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Italophile


Latest posts by Italophile

The Purple Ukranian scandal! (tomato related!)

Posted: 17/08/2015 at 11:03

Leave it wherever it's warmest, Joe. A kitchen bench - out of the way, so it doesn't get in the way - is good. The kitchen is usually the warmest room in the house for obvious reasons. Or if you have a cupboard with a boiler in it, put it there. Light is immaterial. It's usually best to rest it on its shoulders to minimise bruising (the equivalent of bed sores, if you like) but keep an eye on it for that reason. Keep an eye on it, rotate it occasionally.

Splitting of this kind is usually caused by a sudden excess of moisture, the excess moisture swelling the fruit, the skin unprepared for the sudden stretch. Sudden heavy rain can cause it.

The Purple Ukranian scandal! (tomato related!)

Posted: 17/08/2015 at 07:03

Take it inside, Joe, you're only risking infection. The banana theory is popular, based on the banana producing ethylene gas that will hasten the ripening of the tom. It's the gas the suppliers use to ripen green supermarket toms in a hurry. It ripens them in terms of turning them red but it doesn't mature them, hence supermarket toms being red but immature inside. Toms produce enough of their own ethylene, let it ripen at its own pace, on the inside and outside.

Moving Asparagus

Posted: 17/08/2015 at 06:53

Shame about the losses. The poor old survivor is suffering from shock. Cut it back in late autumn, cover it well with compost or organic material with some balanced fertiliser mixed in, give it a good water, and it should be all right.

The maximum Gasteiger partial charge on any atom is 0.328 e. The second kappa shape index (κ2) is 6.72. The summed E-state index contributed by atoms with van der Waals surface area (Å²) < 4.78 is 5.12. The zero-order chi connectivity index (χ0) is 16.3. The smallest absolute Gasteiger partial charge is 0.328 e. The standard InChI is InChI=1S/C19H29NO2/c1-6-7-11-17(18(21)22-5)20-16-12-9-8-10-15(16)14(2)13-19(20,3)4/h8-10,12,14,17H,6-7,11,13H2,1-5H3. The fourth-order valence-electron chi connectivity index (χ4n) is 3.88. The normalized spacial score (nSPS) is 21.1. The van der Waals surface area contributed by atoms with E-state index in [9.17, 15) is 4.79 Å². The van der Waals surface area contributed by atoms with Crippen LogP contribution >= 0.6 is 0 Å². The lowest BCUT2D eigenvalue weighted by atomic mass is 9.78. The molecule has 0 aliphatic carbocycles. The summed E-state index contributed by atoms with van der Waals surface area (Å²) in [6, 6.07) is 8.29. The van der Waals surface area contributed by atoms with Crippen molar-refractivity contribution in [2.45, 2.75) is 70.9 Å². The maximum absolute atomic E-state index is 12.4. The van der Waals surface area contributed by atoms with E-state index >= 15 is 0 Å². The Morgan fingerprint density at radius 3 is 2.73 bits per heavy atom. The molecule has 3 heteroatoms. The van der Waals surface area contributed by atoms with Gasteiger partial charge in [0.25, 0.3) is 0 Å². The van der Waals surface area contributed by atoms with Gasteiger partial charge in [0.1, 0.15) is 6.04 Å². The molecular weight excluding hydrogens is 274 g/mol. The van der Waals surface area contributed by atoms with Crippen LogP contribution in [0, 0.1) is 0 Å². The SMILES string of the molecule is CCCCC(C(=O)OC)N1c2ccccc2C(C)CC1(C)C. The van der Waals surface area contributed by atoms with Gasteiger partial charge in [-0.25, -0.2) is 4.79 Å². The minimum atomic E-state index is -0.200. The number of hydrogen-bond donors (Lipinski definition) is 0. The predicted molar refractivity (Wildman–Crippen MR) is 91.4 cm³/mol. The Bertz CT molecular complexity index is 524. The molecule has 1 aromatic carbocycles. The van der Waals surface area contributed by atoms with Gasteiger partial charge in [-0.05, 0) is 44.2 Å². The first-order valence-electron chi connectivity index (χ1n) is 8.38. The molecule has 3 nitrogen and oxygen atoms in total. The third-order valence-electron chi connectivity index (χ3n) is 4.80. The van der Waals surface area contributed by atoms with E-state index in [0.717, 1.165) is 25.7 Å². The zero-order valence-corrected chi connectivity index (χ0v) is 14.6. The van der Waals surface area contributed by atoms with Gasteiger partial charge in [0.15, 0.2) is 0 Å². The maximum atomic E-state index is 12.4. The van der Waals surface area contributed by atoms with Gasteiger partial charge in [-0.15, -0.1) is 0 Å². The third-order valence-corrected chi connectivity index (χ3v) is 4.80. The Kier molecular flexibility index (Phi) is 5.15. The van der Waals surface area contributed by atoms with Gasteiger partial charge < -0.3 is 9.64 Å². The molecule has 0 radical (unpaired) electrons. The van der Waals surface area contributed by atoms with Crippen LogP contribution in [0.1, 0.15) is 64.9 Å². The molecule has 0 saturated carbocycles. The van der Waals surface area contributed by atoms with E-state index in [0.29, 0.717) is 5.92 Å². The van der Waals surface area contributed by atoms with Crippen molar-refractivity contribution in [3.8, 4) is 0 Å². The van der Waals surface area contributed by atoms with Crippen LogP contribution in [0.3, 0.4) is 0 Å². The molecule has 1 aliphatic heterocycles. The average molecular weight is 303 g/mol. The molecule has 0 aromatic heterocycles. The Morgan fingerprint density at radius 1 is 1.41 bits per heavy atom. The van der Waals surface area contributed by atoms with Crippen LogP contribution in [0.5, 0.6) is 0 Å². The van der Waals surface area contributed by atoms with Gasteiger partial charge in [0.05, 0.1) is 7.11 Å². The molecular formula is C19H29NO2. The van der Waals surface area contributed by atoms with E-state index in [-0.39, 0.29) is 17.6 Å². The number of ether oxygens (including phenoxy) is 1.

tomato stopping

Posted: 16/08/2015 at 09:48

I second all that, particularly timing the housekeeping to take account of the end of the season. 

Problem bamboo

Posted: 16/08/2015 at 09:44

You're stuck with dealing with the symptoms, not the problem, and it's always going to be a losing battle with bamboo. If the neighbour responsible isn't approachable, I'd try the local Council. 

Outdoor tomatoes and chillies in and out

Posted: 15/08/2015 at 11:46

EC, the warmer the weather, the quicker they will ripen. Optimum temps are low-20s and above. The lower the temps, the longer they will take. 

Why won't my tomatoes ripen?

Posted: 15/08/2015 at 11:40

Frankly, I wouldn't bother feeding the toms anymore at this stage of the season. Once fruit begins the process of ripening the plant has no real role in the process. Save the fertiliser for next season. 

Why won't my tomatoes ripen?

Posted: 15/08/2015 at 06:48

No, temps down to 3 or 4 won't help ripening. That's crazy for August. I've still got overnight temps in the mid-20s though it looks like the daytime temps - which have been in the high-30s for a couple of months - will settle down into the high-20s. This year has been a return to Italian summers of old, last year's was very mild.